We don’t know what Josef thought or what he had to say.
He would probably have known that his wife was a virgin.
And would have thought about that a lot for the 9 months before the birth.
No wonder he was speechless. He was dumbfounded, actually.
“Joe, I’m pregnant.”
“What? How? When? We haven’t . . . you’re a virgin . . .”
“An angel of the Lord came to me in the night . . . all in white, with wings.”
“The angel of the Lord said not to worry about a thing – God has it covered.”
Theologians and scholars and believers have been trying to make sense out of this for a couple of thousand years. They do not agree. And will not.
The conclusions are a matter of speculation and imagination and belief – unsupported by documentary evidence.
Josef has even been elevated to sainthood – St. Joseph, Patron of Workers.
A discipline called Josephology is the formal study of the nature of this man.
Western artists have rendered thousands of creative images him.
For two thousand years Josef has existed as a projection of imagination.
So why not me? It’s not heresy for me to speculate and imagine.
I know as little or as much as anybody else.
It’s reasonable to assume there was a man. And a woman. And a birth.
And I can relate to Josef’s state of mind.
I remember the first week after my first son was born.
It seemed miraculous to me.
I remember being amazed and puzzled – and still am.
I remember wondering what would become of him and me – and still do.
And then what happened to Josef? What was the rest of his story?
After that Nativity Night in the stable in West Bethlehem, that little family moved on to Nazareth. And life went on for the next week and the next month, and for twelve more years until the story is resumed, as told in the Book of Luke.
The family went up to Jerusalem for Passover, and their son remained behind. When they went back to look for him, he was disputing with the theologians.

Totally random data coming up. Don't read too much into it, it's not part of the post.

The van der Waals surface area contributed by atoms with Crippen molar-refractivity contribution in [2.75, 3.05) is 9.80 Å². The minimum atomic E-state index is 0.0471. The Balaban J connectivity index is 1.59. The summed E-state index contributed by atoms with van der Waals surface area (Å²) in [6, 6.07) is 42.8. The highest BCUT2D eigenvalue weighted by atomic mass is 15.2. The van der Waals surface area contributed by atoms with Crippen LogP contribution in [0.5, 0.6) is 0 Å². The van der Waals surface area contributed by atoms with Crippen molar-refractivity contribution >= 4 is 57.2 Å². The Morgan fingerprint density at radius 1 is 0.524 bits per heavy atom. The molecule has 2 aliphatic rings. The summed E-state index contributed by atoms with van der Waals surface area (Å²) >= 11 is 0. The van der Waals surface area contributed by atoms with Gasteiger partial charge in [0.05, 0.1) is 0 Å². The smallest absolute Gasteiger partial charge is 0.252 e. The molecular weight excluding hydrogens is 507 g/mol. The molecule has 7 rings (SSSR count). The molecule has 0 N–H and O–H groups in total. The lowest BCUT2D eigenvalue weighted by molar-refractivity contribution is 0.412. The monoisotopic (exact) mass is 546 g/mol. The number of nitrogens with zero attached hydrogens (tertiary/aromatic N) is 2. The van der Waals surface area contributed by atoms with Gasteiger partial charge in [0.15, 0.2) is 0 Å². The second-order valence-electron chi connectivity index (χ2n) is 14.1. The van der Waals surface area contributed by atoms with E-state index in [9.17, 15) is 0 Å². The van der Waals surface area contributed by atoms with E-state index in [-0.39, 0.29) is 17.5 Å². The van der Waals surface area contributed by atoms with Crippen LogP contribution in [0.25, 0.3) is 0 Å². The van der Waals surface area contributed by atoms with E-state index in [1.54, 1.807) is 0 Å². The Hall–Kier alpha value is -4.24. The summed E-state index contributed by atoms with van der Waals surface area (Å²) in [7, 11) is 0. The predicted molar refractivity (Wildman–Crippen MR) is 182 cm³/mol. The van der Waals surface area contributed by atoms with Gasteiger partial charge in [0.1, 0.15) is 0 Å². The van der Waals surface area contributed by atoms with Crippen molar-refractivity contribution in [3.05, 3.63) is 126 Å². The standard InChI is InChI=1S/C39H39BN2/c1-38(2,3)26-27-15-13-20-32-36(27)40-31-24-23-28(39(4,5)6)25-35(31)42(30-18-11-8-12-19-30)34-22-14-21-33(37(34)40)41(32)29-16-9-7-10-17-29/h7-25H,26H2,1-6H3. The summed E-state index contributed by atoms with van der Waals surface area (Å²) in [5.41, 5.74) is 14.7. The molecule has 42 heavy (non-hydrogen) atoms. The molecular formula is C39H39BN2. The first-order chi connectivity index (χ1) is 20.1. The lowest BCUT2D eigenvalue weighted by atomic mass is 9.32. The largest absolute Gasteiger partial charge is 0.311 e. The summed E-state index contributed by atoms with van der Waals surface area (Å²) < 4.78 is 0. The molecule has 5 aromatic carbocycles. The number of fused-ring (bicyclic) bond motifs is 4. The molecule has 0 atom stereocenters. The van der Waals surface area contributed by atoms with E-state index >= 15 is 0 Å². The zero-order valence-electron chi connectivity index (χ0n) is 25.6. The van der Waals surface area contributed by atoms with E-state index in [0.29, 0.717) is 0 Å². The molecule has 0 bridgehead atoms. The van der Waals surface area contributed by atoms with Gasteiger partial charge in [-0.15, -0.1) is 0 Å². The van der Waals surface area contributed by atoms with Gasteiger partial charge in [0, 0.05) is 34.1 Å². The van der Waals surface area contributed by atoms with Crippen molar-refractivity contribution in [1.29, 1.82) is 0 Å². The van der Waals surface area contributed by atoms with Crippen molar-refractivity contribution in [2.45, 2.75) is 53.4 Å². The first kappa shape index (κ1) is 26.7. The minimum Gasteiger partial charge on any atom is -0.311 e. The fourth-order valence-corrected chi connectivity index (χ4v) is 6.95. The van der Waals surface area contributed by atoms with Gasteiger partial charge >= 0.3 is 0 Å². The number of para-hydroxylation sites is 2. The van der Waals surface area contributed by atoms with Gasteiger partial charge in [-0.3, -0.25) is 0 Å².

And at that point, the son thought he knew who he was.
And who did Josef think he was?
A real father? A foster father? A bystander to a larger reality?
What did he and Mary talk about after life had settled down?
“If he’s the son of God, do we get anything out of it?
An income supplement, health care, maid service from angels?”
What kind of kid was Jeshua? (That’s most likely what the son was called.)
What was he like as a two year-old?
With the limited vocabulary of a two-year old.
“Jeshua, please …”
Or that of a six-year old?
“Jeshua, please . . .”
Why?” and “Why not?”
What did Jeshua know and when did he know it?
That’s the big question.
Suppose he knew when he was an adolescent, a teen age boy in puberty.
“Jeshua, go clean up your room.”
“No. The Messiah doesn’t clean up his room.
“Jeshua, help your mother with the dishes.”
“No. The Messiah doesn’t do dishes.”
“”Jeshua, take out the garbage.”
“No, the Messiah doesn’t do garbage.”
If theologians are to be believed, Jeshua was a whole human being.
And had the full experience of that.
So – did he have colds, and measles?
Did he throw up, and mess his pants?
Did he get into mischief?
And how did Josef handle all this during those missing years?
I don’t know.
My mind has wandered into swampy ground again.
But my guess is that he handled it about like I would.
After looking briefly over his shoulder at the recent events, he turned his mind to doing his work and raising a son, and doing the best he could with who he was, what he thought, and what he knew how to do.
One learns to live with mystery and awe and wonder.
One learns to keep calm, and carry on.